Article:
LAKE FOREST, Ill.—Ride control and emissions systems supplier Tenneco Inc. said it will close plants in Ontario and Hartwell, Ga., as it restructures its North American ride control operations.
The supplier expects to begin transferring work to its ride control facility in Kettering, Ohio, this year, the company said in a statement on Friday. Complete closure of the two plants is expected near the end of the second quarter of 2020.
A Tenneco spokesman said the closures were not prompted by any loss of auto maker contracts.
About 1,000 jobs are affected by the closures. The spokesman confirmed each plant consists of about 500 employees and are roughly the same size.
Tenneco finalized its acquisition of longtime rival supplier Federal-Mogul Inc. on Oct. 1. It plans to release the value of the deal within the next several weeks, the spokesman said.
Shareholders approved proposals needed for the company's multibillion dollar acquisition of Federal-Mogul from billionaire investor Carl Icahn, the company said in September.
The acquisition will expand Tenneco's product portfolio and accelerate a split into two publicly traded companies— an aftermarket and ride performance unit and a powertrain company. The spin-off is expected to be completed in late 2019, Tenneco said in October.
Tenneco said it expects the deal to tack on $1.9 billion in additional revenue in the fourth quarter and push up full-year revenue to about $11.8 billion.
The firm disclosed more details regarding the transaction during its third quarter financial call on Oct. 26. Through the remainder of 2018, Tenneco/Federal-Mogul will operate under its existing segment structure. The legacy Tenneco business units—Clean Air, Ride Performance and Aftermarket—and its legacy Federal-Mogul business units—Powertrain and Motorparts.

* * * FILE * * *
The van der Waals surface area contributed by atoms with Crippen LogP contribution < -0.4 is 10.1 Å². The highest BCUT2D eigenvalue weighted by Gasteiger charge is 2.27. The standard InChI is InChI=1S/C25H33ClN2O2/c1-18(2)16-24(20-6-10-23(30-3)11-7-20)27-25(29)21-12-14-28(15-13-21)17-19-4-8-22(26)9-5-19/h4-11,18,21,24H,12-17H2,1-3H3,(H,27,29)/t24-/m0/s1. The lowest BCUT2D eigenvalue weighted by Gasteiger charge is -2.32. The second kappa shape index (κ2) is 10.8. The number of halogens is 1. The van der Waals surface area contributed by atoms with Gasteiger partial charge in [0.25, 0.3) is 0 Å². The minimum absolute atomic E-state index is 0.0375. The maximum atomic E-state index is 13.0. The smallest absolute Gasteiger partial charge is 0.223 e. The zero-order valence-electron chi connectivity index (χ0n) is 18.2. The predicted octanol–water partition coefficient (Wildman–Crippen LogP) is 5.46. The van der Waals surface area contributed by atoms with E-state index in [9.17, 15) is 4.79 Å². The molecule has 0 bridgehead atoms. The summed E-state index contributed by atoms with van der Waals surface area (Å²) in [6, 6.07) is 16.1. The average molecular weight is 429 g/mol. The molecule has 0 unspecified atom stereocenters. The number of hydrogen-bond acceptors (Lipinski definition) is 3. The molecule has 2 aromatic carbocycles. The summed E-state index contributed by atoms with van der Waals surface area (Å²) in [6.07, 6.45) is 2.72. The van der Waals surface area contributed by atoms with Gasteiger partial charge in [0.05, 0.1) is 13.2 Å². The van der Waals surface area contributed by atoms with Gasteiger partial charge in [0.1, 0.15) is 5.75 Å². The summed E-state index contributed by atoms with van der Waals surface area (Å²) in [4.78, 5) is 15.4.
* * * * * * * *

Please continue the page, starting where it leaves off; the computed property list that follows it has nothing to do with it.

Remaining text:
The "New Tenneco" will consist of the Clear Air and Powertrain units while the yet to be named spinoff company will consist of the Aftermarket business and a newly formed "Original Equipment" unit.
Tenneco said that Brian Kesseler will serve as chairman and CEO of the unnamed aftermarket and ride performance spinoff company while Roger Wood will be the chairman and CEO of Tenneco—which will focus on powertrain technologies. The firm said the company should be named by early 2019 and the separation into two publicly traded companies is projected to be complete in late 2019.
During the call, the supplier said its adjusted net income for the third quarter remained mostly flat at $88 million. On a per-share basis, adjusted net income improved by 13 cents to $1.70.
The Lake Forest supplier's unadjusted third-quarter net income fell 28 percent to $60 million, compared with the third quarter of 2017.
Revenue for the quarter grew 4 percent to $2.37 billion, driven by increases in both its clean-air and ride performance units, and a 23 percent surge in commercial truck and off-highway revenue.
The clean-air division's revenue grew 6 percent to $1.6 billion, while its ride performance arm's total revenue rose 5 percent.
The supplier ranks No. 32 on the Automotive News list of the top 100 global suppliers, with worldwide sales to auto makers of $8.02 billion in 2017. Federal-Mogul generated $5.65 billion in revenue from auto makers last year.
Rubber & Plastics News contributed to this report.